4min. read

What Is SOAR?

Security orchestration, automation and response (SOAR) technology helps coordinate, execute and automate tasks between various people and tools all within a single platform. This allows organizations to not only quickly respond to cybersecurity attacks but also observe, understand and prevent future incidents, thus improving their overall security posture.

A comprehensive SOAR product, as defined by Gartner, is designed to operate under three primary software capabilities: threat and vulnerability management, security incident response, and security operations automation.

Threat and vulnerability management (orchestration) covers technologies that help amend cyberthreats, while security operations automation (automation) relates to the technologies that enable automation and orchestration within operations.

SOARs ingest alert data, and these alerts then trigger playbooks that automate/orchestrate response workflows or tasks. Then, using a combination of human and machine learning, organizations are able to analyze this diverse data in order to comprehend and prioritize automated incident response actions to any future threats, thus creating a more efficient and effective approach to handling cybersecurity and improving security operations.

Figure 1: Sample SOAR playbook for malware analysis


What Is SIEM?

SIEM stands for security information and event management. It is an arrangement of services and tools that help a security team or security operations center (SOC) collect and analyze security data as well as create policies and design notifications. A SIEM system uses the following to manage security information and events: data collection, consolidation, and correlation, as well as notifications once a single event or an arrangement of events triggers a SIEM rule. Organizations also set up policies such as rules, reports, alerts and dashboards that align with their specific security concerns.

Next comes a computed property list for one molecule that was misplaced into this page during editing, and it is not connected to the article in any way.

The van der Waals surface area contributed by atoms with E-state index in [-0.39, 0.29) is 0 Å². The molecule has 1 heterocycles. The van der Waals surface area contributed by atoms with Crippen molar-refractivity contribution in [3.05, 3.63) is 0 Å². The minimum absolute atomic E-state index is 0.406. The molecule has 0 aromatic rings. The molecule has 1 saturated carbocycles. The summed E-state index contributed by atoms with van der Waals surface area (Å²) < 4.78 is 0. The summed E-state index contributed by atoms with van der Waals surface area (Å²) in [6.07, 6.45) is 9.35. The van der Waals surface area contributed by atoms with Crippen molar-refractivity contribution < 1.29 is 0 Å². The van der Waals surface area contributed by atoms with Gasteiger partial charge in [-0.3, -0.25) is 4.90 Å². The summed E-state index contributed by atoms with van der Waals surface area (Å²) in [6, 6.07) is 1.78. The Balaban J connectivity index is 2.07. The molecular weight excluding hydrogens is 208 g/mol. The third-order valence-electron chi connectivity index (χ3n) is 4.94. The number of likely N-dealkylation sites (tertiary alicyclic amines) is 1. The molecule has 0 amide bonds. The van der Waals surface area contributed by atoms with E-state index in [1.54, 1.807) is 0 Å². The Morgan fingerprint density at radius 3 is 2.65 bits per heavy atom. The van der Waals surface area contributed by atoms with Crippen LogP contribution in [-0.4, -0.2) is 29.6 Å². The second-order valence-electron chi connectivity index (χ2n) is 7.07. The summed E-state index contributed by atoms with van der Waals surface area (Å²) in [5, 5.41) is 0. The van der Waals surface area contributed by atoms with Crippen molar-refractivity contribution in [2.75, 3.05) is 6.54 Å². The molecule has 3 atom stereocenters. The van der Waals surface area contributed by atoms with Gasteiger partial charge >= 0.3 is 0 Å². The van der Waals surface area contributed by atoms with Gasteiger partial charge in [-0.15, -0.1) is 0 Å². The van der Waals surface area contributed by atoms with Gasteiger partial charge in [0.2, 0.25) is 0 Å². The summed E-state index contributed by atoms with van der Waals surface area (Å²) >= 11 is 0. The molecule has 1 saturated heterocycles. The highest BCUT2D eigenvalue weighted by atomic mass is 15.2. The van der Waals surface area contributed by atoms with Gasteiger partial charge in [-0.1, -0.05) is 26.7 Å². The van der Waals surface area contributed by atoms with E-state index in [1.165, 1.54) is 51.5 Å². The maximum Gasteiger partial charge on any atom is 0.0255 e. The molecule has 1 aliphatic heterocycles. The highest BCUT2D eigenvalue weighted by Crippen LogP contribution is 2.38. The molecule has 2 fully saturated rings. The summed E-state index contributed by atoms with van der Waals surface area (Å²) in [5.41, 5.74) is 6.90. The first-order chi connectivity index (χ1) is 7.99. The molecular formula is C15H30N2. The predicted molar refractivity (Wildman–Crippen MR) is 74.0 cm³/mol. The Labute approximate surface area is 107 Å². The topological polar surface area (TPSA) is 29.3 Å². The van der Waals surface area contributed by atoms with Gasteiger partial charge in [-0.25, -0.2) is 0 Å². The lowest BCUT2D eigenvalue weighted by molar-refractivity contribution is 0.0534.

SIEM tools enable IT teams to:

  • Use event log management to consolidate data from several sources
  • Attain organization-wide visibility in real time
  • Correlate security events collected from logs using if-then rules to effectively add actionable intelligence to data
  • Use automatic event notifications that can be managed via dashboards

SIEM combines the management of security information and security events. This is accomplished using real-time monitoring and the notification of system administrators.


SOAR vs. SIEM

Many define SOAR and SIEM as similar products since both detect security issues and collect data regarding the nature of the problem. They also deal with notifications that security personnel can use to address concerns. However, there are significant differences between them.

SOAR collects data and alerts security teams using a centralized platform similar to SIEM, but SIEM only sends alerts to security analysts. SOAR security, however, adds in automation and response to the investigation path by using automated playbooks or workflows and artificial intelligence (AI) to learn pattern behaviors, thus enabling it to predict similar threats before they happen. Because SOARs, such as Cortex XSOAR, typically ingest alerts from sources that SIEMs do not cover - for example vulnerability scan findings, cloud security alerts, and IoT device alerts - it's easier to deduplicate alerts and in fact, this is a typical use case for SOAR and SIEM integrations. This reduces the amount of time it takes to manually handle alerts, making it easier for IT security staff to detect and address threats.